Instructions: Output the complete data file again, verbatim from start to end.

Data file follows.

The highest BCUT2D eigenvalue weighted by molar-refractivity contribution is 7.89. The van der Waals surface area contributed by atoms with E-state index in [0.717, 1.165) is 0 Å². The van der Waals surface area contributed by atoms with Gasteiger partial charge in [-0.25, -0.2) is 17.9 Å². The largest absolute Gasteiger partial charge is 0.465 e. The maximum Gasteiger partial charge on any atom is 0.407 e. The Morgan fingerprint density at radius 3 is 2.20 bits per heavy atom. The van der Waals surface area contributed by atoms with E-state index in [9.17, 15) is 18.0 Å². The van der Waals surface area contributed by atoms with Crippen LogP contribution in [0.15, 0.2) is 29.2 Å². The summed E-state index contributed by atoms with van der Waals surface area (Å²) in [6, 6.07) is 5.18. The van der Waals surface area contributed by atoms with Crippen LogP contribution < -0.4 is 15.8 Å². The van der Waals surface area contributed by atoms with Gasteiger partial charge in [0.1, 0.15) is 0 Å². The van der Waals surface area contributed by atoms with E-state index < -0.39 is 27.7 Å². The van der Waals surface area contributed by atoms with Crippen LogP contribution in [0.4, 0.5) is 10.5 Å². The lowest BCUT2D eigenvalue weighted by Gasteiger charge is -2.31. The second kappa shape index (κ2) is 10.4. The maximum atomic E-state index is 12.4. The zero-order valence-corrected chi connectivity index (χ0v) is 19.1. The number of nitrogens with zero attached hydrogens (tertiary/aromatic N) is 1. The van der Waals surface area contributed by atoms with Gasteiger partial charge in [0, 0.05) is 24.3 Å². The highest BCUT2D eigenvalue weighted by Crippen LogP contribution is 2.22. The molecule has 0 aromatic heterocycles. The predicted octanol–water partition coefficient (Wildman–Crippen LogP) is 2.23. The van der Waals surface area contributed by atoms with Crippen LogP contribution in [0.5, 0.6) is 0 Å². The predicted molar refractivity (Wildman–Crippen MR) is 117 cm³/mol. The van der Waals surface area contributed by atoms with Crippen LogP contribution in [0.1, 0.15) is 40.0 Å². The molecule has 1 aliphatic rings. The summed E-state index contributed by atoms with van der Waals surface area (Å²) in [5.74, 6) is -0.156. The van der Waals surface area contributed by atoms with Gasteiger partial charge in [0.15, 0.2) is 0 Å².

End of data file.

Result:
The highest BCUT2D eigenvalue weighted by molar-refractivity contribution is 7.89. The van der Waals surface area contributed by atoms with E-state index in [0.717, 1.165) is 0 Å². The van der Waals surface area contributed by atoms with Gasteiger partial charge in [-0.25, -0.2) is 17.9 Å². The largest absolute Gasteiger partial charge is 0.465 e. The maximum Gasteiger partial charge on any atom is 0.407 e. The Morgan fingerprint density at radius 3 is 2.20 bits per heavy atom. The van der Waals surface area contributed by atoms with E-state index in [9.17, 15) is 18.0 Å². The van der Waals surface area contributed by atoms with Crippen LogP contribution in [0.15, 0.2) is 29.2 Å². The summed E-state index contributed by atoms with van der Waals surface area (Å²) in [6, 6.07) is 5.18. The van der Waals surface area contributed by atoms with Crippen LogP contribution < -0.4 is 15.8 Å². The van der Waals surface area contributed by atoms with Gasteiger partial charge in [0.1, 0.15) is 0 Å². The van der Waals surface area contributed by atoms with E-state index < -0.39 is 27.7 Å². The van der Waals surface area contributed by atoms with Crippen LogP contribution in [0.4, 0.5) is 10.5 Å². The lowest BCUT2D eigenvalue weighted by Gasteiger charge is -2.31. The second kappa shape index (κ2) is 10.4. The maximum atomic E-state index is 12.4. The zero-order valence-corrected chi connectivity index (χ0v) is 19.1. The number of nitrogens with zero attached hydrogens (tertiary/aromatic N) is 1. The van der Waals surface area contributed by atoms with Gasteiger partial charge in [0, 0.05) is 24.3 Å². The highest BCUT2D eigenvalue weighted by Crippen LogP contribution is 2.22. The molecule has 0 aromatic heterocycles. The predicted octanol–water partition coefficient (Wildman–Crippen LogP) is 2.23. The van der Waals surface area contributed by atoms with Crippen LogP contribution in [0.5, 0.6) is 0 Å². The predicted molar refractivity (Wildman–Crippen MR) is 117 cm³/mol. The van der Waals surface area contributed by atoms with Crippen LogP contribution in [0.1, 0.15) is 40.0 Å². The molecule has 1 aliphatic rings. The summed E-state index contributed by atoms with van der Waals surface area (Å²) in [5.74, 6) is -0.156. The van der Waals surface area contributed by atoms with Gasteiger partial charge in [0.15, 0.2) is 0 Å².